The Fire within us

Just like water, fire has the power to destroy the world. May be this is one of the reasons why fire is a symbol of divine. Because of the destructive capacity fire has, it is referred in the Bible as a symbol of God's anger.

The Fire within us

By Binu Alexander
It was an evening in Paris and as I strolled from a small Ibis Hotel room towards the main shopping street, I noticed a few school students and a few men in uniform; I guess it was retired army men, beneath the The Arc de Triomphe where the Tomb of the Unknown Soldier was located. Then they marched into the towering monument towards a torch to rekindle its flame. Since 1923, the eternal flame has been in existence.

Fire is significant to every religion in the world. In Christianity, water also has equal importance. Fire, in the form of a candle flame (which you can find in all the Churches), Holy Spirit and light is represented. In Hebrews you can find vast description of fire as sources of symbols. Just like water, fire has the power to destroy the world. May be this is one of the reasons why fire is a symbol of divine. Because of the destructive capacity fire has, it is referred in the Bible as a symbol of God's anger. Fire, it is believed, is itself the presence of God, for Jews, and in Biblical terms it can be explained in the burning bush from which God spoke to Moses.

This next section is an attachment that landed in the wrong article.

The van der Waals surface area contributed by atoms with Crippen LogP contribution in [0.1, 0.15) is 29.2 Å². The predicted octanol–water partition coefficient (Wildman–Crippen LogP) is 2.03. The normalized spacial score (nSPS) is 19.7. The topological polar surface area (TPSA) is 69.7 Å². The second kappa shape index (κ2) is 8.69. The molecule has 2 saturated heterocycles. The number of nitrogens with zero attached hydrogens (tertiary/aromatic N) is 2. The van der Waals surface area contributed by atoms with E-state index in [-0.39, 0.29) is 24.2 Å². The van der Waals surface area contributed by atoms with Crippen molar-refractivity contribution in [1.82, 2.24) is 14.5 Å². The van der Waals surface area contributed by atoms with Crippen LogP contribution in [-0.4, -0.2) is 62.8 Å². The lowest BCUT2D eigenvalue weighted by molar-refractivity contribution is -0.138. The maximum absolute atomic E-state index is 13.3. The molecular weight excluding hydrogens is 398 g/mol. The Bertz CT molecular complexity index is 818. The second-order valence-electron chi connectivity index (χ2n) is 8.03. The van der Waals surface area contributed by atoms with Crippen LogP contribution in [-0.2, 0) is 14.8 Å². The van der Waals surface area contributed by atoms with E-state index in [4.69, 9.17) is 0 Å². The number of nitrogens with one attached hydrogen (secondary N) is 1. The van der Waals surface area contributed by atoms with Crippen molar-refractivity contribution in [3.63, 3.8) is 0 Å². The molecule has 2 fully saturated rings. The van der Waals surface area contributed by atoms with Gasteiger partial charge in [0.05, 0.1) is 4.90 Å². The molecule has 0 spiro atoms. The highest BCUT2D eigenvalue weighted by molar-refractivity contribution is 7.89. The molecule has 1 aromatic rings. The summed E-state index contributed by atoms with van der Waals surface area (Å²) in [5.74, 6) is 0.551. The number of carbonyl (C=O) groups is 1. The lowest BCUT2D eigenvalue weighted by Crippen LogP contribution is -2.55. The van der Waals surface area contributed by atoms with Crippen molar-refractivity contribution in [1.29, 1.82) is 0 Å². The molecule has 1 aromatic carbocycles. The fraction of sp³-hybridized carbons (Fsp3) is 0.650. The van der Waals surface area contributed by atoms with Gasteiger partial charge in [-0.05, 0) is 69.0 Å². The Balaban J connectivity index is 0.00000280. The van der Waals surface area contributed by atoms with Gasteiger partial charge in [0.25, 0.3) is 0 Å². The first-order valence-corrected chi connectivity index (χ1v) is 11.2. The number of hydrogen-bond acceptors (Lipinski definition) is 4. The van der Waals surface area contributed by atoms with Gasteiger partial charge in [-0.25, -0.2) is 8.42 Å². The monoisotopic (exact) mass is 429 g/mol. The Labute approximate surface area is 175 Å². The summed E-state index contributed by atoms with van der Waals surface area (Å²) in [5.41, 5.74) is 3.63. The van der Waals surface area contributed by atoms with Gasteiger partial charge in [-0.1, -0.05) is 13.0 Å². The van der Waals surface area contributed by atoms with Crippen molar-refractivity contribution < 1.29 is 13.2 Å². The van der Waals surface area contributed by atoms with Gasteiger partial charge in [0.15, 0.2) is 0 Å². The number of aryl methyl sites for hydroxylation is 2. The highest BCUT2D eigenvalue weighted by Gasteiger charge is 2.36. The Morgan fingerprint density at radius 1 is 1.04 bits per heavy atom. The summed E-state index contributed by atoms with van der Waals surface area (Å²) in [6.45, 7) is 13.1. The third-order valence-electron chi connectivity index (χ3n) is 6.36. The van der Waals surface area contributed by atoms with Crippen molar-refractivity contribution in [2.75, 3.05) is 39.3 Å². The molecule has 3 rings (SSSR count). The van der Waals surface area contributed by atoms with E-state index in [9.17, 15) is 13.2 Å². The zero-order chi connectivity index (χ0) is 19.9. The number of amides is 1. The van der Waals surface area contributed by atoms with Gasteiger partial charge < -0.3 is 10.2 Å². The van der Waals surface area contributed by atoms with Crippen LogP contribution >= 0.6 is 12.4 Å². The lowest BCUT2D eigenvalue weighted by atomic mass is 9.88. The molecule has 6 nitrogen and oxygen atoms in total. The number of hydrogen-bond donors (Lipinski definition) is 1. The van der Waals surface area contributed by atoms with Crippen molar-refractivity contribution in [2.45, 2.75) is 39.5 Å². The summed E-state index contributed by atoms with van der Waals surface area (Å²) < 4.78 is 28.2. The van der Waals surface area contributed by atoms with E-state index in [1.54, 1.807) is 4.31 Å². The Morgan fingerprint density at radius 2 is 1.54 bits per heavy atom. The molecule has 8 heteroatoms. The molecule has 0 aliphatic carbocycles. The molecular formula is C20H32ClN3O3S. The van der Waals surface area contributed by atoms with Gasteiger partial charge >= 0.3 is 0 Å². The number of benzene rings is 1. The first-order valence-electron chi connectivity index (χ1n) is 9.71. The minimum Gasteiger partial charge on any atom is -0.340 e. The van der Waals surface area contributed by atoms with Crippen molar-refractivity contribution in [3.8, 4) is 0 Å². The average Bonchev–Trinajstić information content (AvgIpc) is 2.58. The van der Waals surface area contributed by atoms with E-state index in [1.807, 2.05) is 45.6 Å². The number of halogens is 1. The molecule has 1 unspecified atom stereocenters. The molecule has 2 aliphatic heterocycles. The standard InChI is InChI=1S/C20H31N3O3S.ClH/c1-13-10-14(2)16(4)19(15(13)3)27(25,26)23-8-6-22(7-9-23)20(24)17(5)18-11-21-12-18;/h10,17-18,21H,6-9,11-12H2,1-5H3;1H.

Even for Romans, fire was sacred as is evident from the sacred fire burned in Vesta's circular temple in Rome. The temple burned completely on at least four occasions and caught fire on two others. It was last rebuilt in 191 AD on the orders of Julia Domna, the wife of the emperor Septimius Severus. It was extinguished after the Roman empire fell to Christians.

Many years back, I was in a sleepy town in Udhwada, bordering Mumbai and Gujarat. A fire flame has been burning here since 7th century. But I was not allowed inside the Zoroastrian Fire temple as per their religious custom. But the story of Parsis, as they are commonly called in India because of their origin from Iran or Persia, is itself intriguing. After losing their physical, political, social and economic belongings in Iran, they fled and reached the coastal areas of western India to save themselves from religious oppression under a rising Islam. It is widely believed they found it difficult to preserve the burning flame when they fled. But having reached the Indian shore, they set up a temple and since then it has been burning non-stop.

No other religion has fire as the backbone of its culture as Hinduism is. According to Hindu tradition, Agni – or Fire – is both the creator and destroyed of life. It is used in almost every ritual whether it is a marriage or it is a cremation. Ancient Vedic writings show that fire was the main component in offerings to various gods and goddesses. Fire, in Hinduism, is worshipped.

Whether officially or non-officially, we all venerate sacred fire as symbol of one or the other symbolic festivals. It has destructive power as we all know but it also symbolises purity and fresh life.

(Binu Alexander is the Editor and Publisher of Living in Faith)

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